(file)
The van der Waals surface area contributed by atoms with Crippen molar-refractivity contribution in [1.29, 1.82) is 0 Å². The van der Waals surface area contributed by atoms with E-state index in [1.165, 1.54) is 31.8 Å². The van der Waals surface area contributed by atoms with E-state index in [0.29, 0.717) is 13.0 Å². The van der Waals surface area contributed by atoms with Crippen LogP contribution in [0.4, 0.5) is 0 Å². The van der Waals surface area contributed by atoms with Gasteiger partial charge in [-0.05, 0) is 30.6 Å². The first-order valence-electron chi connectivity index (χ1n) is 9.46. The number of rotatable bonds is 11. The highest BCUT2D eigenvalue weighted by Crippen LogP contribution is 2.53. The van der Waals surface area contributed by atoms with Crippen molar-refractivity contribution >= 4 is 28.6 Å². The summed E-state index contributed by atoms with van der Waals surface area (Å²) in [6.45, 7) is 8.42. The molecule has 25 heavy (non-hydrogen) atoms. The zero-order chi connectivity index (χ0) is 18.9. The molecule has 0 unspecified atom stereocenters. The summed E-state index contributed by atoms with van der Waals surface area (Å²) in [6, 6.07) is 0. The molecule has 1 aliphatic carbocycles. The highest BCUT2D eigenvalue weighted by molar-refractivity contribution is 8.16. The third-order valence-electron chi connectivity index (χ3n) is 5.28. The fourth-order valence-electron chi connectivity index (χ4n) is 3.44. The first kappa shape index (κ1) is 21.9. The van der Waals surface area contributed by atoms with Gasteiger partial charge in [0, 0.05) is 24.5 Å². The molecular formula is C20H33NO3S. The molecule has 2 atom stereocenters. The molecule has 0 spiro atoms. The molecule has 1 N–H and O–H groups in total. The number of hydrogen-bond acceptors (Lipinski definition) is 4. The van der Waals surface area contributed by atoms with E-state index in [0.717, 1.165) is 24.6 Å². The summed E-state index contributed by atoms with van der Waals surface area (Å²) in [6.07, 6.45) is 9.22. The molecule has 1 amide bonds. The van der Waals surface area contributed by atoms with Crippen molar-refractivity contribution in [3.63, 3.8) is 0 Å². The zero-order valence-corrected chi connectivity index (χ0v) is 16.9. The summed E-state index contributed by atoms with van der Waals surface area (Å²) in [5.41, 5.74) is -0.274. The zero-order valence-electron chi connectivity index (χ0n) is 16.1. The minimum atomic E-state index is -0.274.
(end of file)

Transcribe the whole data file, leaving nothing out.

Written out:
The van der Waals surface area contributed by atoms with Crippen molar-refractivity contribution in [1.29, 1.82) is 0 Å². The van der Waals surface area contributed by atoms with E-state index in [1.165, 1.54) is 31.8 Å². The van der Waals surface area contributed by atoms with E-state index in [0.29, 0.717) is 13.0 Å². The van der Waals surface area contributed by atoms with Crippen LogP contribution in [0.4, 0.5) is 0 Å². The van der Waals surface area contributed by atoms with Gasteiger partial charge in [-0.05, 0) is 30.6 Å². The first-order valence-electron chi connectivity index (χ1n) is 9.46. The number of rotatable bonds is 11. The highest BCUT2D eigenvalue weighted by Crippen LogP contribution is 2.53. The van der Waals surface area contributed by atoms with Crippen molar-refractivity contribution >= 4 is 28.6 Å². The summed E-state index contributed by atoms with van der Waals surface area (Å²) in [6.45, 7) is 8.42. The molecule has 25 heavy (non-hydrogen) atoms. The zero-order chi connectivity index (χ0) is 18.9. The molecule has 0 unspecified atom stereocenters. The summed E-state index contributed by atoms with van der Waals surface area (Å²) in [6, 6.07) is 0. The molecule has 1 aliphatic carbocycles. The highest BCUT2D eigenvalue weighted by molar-refractivity contribution is 8.16. The third-order valence-electron chi connectivity index (χ3n) is 5.28. The fourth-order valence-electron chi connectivity index (χ4n) is 3.44. The first kappa shape index (κ1) is 21.9. The van der Waals surface area contributed by atoms with Gasteiger partial charge in [0, 0.05) is 24.5 Å². The molecular formula is C20H33NO3S. The molecule has 2 atom stereocenters. The molecule has 0 spiro atoms. The molecule has 1 N–H and O–H groups in total. The number of hydrogen-bond acceptors (Lipinski definition) is 4. The van der Waals surface area contributed by atoms with E-state index in [0.717, 1.165) is 24.6 Å². The summed E-state index contributed by atoms with van der Waals surface area (Å²) in [6.07, 6.45) is 9.22. The molecule has 1 amide bonds. The van der Waals surface area contributed by atoms with Crippen molar-refractivity contribution in [3.63, 3.8) is 0 Å². The zero-order valence-corrected chi connectivity index (χ0v) is 16.9. The summed E-state index contributed by atoms with van der Waals surface area (Å²) in [5.41, 5.74) is -0.274. The zero-order valence-electron chi connectivity index (χ0n) is 16.1. The minimum atomic E-state index is -0.274.